There, they receive a full meal: one recent offering included chicken, mashed potatoes, salad, bread, beans and dessert. People can take as many meals as they need to meet the needs of their household.

Sara Parker, an assistant coach on the volleyball team, is pictured volunteering at the Community... Sara Parker, an assistant coach on the volleyball team, is pictured volunteering at the Community Cafe at First Presbyterian Church in Alma.The coaches agree that they have enjoyed their time volunteering and intend to keep on long after Alma College students move back to campus.

“One of the coolest things for me is seeing so many people come together,” said Ramos, an assistant cheer and STUNT coach at Alma College. “When Sara and I went for the first time, we saw several people wearing Alma College shirts. Since then, we’ve talked to those people, who we had never spoken with before, and gotten to know them. Those kind of connections will continue even when this pandemic is over.”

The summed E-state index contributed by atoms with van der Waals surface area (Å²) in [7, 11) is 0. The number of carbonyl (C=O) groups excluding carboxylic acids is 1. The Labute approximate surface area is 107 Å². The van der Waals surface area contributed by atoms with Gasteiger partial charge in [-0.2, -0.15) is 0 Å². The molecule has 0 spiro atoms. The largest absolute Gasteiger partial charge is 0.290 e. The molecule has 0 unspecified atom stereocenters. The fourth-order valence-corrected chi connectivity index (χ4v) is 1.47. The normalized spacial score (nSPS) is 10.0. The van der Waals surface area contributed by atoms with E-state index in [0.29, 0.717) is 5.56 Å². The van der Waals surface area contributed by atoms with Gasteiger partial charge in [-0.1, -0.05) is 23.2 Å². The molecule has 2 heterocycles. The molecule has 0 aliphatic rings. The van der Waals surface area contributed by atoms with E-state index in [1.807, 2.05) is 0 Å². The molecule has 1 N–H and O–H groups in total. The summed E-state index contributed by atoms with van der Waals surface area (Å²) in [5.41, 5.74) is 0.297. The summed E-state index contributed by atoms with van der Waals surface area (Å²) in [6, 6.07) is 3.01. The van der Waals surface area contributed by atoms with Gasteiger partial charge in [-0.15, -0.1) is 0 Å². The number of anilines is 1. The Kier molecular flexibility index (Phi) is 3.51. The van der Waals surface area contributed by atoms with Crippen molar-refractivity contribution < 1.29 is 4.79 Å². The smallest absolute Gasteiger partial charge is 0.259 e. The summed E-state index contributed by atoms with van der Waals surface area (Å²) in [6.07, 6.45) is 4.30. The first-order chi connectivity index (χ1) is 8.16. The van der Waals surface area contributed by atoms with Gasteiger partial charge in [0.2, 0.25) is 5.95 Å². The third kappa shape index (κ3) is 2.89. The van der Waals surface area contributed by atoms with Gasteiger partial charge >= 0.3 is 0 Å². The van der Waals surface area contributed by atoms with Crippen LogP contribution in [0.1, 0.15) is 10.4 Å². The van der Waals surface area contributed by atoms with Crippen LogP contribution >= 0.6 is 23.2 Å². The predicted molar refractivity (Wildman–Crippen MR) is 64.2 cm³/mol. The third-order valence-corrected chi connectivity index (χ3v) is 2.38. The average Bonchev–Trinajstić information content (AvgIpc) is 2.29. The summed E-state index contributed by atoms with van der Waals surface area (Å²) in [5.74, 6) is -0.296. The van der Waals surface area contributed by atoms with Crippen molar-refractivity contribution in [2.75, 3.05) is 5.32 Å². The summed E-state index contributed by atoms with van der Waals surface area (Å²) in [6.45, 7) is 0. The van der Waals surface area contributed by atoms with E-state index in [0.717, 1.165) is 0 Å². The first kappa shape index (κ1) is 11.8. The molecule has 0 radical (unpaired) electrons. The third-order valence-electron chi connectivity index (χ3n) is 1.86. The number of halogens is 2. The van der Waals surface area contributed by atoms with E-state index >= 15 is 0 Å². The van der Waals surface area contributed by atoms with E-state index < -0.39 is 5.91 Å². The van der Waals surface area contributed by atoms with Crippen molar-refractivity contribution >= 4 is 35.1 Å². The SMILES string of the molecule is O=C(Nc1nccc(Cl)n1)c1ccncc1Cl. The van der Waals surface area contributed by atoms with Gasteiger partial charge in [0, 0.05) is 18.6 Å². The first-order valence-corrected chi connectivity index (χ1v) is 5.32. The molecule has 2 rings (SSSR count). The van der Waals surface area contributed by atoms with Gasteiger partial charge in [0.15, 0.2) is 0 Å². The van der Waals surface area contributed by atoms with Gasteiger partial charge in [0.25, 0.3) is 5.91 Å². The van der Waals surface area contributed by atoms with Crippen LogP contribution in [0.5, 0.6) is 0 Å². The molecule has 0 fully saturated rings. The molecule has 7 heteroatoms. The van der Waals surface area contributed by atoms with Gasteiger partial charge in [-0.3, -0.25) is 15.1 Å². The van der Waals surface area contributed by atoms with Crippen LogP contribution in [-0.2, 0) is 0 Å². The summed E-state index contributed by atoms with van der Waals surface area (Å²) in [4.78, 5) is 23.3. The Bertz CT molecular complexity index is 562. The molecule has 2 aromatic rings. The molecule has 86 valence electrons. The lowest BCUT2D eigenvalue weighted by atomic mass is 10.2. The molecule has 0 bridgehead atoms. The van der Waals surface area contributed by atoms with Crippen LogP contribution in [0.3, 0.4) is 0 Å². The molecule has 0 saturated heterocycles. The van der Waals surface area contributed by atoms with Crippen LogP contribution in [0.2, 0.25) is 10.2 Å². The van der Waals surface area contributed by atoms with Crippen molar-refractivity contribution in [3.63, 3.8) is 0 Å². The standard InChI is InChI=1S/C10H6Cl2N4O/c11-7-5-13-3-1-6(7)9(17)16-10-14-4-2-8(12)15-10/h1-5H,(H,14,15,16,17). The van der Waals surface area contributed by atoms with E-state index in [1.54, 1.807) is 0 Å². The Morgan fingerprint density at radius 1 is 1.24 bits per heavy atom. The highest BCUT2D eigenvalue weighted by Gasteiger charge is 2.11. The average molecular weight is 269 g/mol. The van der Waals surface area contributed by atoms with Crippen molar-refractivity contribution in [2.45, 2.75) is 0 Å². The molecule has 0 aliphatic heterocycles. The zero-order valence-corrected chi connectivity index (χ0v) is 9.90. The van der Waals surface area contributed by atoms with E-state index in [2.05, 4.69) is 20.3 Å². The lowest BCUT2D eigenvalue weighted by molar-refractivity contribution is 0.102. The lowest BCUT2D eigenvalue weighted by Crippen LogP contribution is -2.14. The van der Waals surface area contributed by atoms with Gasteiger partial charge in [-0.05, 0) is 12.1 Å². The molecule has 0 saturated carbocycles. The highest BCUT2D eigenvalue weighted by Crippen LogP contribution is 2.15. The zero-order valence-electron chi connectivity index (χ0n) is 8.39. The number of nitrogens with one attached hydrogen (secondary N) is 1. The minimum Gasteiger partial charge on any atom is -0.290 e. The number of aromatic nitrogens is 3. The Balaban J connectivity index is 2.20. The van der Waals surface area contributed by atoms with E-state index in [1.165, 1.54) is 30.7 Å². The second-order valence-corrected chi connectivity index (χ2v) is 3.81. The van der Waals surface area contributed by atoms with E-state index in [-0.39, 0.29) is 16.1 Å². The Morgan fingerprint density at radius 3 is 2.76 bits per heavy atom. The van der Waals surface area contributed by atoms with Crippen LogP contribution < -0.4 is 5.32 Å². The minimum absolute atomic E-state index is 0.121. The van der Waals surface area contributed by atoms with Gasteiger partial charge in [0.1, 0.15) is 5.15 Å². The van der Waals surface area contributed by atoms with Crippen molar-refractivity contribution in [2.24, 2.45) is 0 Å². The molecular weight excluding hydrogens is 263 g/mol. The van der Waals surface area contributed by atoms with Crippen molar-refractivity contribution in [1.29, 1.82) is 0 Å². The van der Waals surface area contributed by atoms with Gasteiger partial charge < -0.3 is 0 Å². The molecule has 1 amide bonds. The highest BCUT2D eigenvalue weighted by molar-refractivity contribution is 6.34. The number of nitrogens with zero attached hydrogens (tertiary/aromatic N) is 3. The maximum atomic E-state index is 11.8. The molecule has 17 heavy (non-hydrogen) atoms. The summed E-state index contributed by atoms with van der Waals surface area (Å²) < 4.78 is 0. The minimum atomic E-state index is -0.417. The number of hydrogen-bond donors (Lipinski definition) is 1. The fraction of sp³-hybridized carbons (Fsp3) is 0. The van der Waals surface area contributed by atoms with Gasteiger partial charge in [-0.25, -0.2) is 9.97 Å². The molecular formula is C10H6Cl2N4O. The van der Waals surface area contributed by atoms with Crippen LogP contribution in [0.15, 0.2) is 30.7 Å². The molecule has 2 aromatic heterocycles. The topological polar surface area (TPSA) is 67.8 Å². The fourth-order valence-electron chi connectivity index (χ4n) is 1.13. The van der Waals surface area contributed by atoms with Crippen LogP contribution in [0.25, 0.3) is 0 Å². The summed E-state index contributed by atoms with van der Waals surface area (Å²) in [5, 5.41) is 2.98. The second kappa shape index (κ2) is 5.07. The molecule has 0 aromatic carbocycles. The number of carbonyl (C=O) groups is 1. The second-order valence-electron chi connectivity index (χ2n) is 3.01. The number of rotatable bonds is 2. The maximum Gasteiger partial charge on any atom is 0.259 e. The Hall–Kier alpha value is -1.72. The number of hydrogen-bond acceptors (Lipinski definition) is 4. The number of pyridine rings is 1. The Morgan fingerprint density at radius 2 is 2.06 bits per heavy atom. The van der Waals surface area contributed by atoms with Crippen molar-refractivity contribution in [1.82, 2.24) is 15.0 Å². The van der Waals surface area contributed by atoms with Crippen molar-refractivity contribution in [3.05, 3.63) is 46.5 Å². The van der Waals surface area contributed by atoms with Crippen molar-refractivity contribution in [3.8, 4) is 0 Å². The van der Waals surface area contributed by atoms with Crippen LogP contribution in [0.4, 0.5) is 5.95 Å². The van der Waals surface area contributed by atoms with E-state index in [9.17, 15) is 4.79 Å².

Parker added, “We’re thinking about how to get our teams involved in this, too, when they get back to campus.”

Communicating with isolated people

Ava Frederickson, a first-year student from Alto, came to Alma College with the intent to play lacrosse and contribute to the community in a big way.

She hasn’t been able to play lacrosse, but still feels fulfilled in her college choice because of the spirit of philanthropy on campus.

Frederickson, whose mother serves as an auditor for a company that works with nursing homes throughout Michigan, said she quickly became aware that senior citizens were particularly vulnerable to coronavirus — and thus were being kept isolated from other populations. This was especially true in major cities like Detroit, one of the epicenters of COVID-19 outbreak nationwide.